The Journey Is Just Beginning

9 04 2007

This beautiful quilt submitted by Carol Honderich is the last of our Lenten offerings. I have saved it until after Easter because it seems to sum up the whole of the journey that we have taken together over the last few weeks. But I also realize as I reflect on its message that our journey is not really over but just beginning.

What decisions have you made during Lent and Easter this year that will have a lasting impact on your life? What changes have you decided to make that flowed from your reflections during this season? We would love to hear your thoughts and ideas from what we have shared and suggestions for the next step of the journey.

lent-quilt-carol-honderich.jpg

Although I didn’t make this for this series, I would like to share a Lent Quilt that I made a few years ago. There are seven blocks – each block (week) following the Life of Jesus from prophecy to resurrection. The blocks are traditional quilt blocks, selected for the connection I could make with the season and the story of Jesus. The fabrics are satins. The border and sashing quilting design (difficult to see in this photo) is a grapevine, with (top left) the Communion Wine Goblet and Bread and (top right) the Crown of Thorns and the nails of the cruxifiction.

The Blocks/Themes of this quilt are:

(Top Center) Star and Cross – the prophecy of the coming of the Messiah – prophecy of his birth (star) and death (cross).

(Row 2 – Left) Road to Jerusalem – Both figuratively and actually, the life and ministry of Jesus was a “road to Jerusalem.” This block has significance for Jesus’ entire life, and for the three years of his ministry, and especially for the days prior to the Last Supper, the cruxifiction and resurrection.

(Row 2 – Right) Hosannah – Representing Palm Sunday

(Row 3 – Center) Golgatha – Representing the Cruxifiction

(Row 4 – Left) Cross and Crown – Representing the fulfillment of the prophecy – even death did not prevent Jesus from becoming the King of Kings.

(Row 4 – Right) Lilies – the traditional flower of Easter, used in this quilt block to represent Easter Sunday and Jesus’ resurrection.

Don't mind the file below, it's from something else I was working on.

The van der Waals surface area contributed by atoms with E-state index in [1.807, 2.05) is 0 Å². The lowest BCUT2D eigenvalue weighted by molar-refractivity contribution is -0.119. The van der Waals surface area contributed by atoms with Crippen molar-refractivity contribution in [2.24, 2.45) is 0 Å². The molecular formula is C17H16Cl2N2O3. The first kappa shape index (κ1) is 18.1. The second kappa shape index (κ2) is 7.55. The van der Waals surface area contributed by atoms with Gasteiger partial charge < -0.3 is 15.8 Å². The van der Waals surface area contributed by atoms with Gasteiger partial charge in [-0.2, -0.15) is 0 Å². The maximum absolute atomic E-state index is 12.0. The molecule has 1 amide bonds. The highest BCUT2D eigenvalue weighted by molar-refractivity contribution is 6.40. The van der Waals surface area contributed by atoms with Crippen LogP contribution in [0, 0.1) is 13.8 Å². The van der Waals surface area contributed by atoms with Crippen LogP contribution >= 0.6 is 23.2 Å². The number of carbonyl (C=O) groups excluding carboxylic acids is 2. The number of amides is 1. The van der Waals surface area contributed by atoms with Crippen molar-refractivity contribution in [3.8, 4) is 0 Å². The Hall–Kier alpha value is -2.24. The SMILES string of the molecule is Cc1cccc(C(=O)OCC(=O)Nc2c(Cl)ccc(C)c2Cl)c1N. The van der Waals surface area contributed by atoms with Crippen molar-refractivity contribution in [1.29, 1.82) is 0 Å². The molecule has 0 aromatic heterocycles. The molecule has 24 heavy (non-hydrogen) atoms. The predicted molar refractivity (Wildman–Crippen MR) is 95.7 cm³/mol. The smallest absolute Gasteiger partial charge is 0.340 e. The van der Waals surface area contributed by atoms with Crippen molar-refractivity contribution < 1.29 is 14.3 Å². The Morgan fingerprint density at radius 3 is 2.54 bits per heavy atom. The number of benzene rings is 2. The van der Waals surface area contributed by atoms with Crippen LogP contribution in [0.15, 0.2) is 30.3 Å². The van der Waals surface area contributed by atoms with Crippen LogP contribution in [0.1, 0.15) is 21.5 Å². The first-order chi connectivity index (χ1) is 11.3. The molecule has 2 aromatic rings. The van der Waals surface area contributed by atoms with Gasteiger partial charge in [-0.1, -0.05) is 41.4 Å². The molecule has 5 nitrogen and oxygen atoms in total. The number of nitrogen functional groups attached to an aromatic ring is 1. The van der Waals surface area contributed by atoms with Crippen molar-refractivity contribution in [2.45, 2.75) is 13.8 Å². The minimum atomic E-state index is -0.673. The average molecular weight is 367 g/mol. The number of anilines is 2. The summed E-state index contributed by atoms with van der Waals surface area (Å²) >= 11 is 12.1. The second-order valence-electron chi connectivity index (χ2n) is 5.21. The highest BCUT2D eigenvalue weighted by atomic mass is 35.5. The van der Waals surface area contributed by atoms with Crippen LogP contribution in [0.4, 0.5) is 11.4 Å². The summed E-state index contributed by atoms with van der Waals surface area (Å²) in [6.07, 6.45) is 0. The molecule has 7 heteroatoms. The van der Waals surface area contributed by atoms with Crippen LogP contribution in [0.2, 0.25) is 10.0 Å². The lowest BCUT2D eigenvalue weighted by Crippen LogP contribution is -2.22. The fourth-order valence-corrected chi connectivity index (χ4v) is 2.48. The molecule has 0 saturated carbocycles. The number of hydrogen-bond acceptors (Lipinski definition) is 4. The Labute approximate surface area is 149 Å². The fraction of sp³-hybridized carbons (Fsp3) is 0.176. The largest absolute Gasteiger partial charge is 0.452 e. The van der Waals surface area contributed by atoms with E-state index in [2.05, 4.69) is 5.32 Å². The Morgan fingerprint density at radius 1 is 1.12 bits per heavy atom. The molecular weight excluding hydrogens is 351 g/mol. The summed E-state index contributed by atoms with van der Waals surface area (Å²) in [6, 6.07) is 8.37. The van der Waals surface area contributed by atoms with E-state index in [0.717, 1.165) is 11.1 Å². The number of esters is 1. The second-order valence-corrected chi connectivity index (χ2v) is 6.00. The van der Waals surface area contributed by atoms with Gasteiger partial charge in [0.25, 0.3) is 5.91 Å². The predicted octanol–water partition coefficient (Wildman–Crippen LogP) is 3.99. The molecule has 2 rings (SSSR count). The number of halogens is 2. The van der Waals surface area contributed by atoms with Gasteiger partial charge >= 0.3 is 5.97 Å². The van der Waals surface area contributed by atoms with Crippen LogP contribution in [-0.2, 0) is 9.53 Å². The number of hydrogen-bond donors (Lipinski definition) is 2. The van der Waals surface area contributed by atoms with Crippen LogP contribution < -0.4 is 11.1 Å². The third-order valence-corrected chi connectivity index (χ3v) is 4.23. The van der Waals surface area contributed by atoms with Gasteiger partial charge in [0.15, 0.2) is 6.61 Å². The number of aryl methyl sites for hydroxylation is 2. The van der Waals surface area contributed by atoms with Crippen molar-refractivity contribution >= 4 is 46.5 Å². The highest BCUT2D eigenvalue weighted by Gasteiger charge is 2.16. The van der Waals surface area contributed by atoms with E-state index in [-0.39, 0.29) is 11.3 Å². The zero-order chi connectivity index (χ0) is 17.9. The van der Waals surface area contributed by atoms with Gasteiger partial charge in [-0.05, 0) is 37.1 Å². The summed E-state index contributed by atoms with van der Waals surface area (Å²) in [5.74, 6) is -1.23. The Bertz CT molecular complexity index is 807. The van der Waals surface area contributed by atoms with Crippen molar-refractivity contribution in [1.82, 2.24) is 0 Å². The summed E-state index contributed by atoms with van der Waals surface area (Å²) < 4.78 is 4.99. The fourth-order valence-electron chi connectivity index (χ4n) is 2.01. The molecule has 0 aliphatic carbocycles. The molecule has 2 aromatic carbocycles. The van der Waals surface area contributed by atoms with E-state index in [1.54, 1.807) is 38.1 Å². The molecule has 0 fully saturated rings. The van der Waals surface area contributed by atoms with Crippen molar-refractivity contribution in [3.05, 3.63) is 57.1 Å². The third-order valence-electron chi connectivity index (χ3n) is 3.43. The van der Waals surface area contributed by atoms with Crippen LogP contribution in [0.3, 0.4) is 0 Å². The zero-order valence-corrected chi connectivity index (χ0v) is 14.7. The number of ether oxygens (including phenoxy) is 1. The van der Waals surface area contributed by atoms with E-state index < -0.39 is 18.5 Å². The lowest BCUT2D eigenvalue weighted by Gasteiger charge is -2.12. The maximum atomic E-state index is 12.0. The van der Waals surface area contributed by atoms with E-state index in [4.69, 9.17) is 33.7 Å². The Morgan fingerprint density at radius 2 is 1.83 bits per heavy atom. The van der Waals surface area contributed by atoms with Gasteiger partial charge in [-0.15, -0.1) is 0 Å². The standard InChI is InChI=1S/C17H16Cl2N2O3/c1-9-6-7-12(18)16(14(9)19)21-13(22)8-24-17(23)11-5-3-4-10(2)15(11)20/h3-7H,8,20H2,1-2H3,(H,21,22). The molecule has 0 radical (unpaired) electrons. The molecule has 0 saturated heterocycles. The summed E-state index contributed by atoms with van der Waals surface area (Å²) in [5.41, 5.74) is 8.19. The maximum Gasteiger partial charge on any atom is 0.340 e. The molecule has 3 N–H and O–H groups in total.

Thanks again for your meaningful series.

Carol Honderich, Marketing Assistant

Mennonite Mission Network





Jesus Falls on the Road to the Cross

6 04 2007

The shrouded cross

Jesus Falls on the road to the Cross – Timothy McNeely

I.

The earth was still heart-dark

between his toes. He breathed

the air of Eden. Dust of earth,

man rose from the ground

where God had formed his flesh.

II.

John and the prophets came in skins

or bald; through holes in walls;

they were fed by birds,

or cooled by wild vines.

We wanted none of them.

III.

Then the second Adam stood

to drink the brimful cup;

and hit again he fell again,

weighed down by burdens

and the tree he’d hang upon.

Ground in the dust, his blood

began to mingle back with earth.

God’s son collapsed,

Golgotha close at hand.

IV.

This single man who had no sin

was a thorn in the flesh

and an embarrassment to us.

We sought no word or counsellor;

we wished for silent gods.

This man on whom we spent our wrath,

he heard our wish; and God

was silent for a time,

and turned his face away

from us in our free will.

V.

Bruised and bloodstained,

he crawled on towards that place

where we would fill his cup

and curse his name, who gave us wine,

who taught our consciences.

On the road to Calvary he fell

three times to earth – ground

that he had made himself –

the Word begotten for this day.

Jesus Falls

This poem was contributed by Timothy McNeely of Tacoma Washington. The photos come from a 2004 Stations of the Cross at Notrh Seattle Friends Church.





The Passover meal

5 04 2007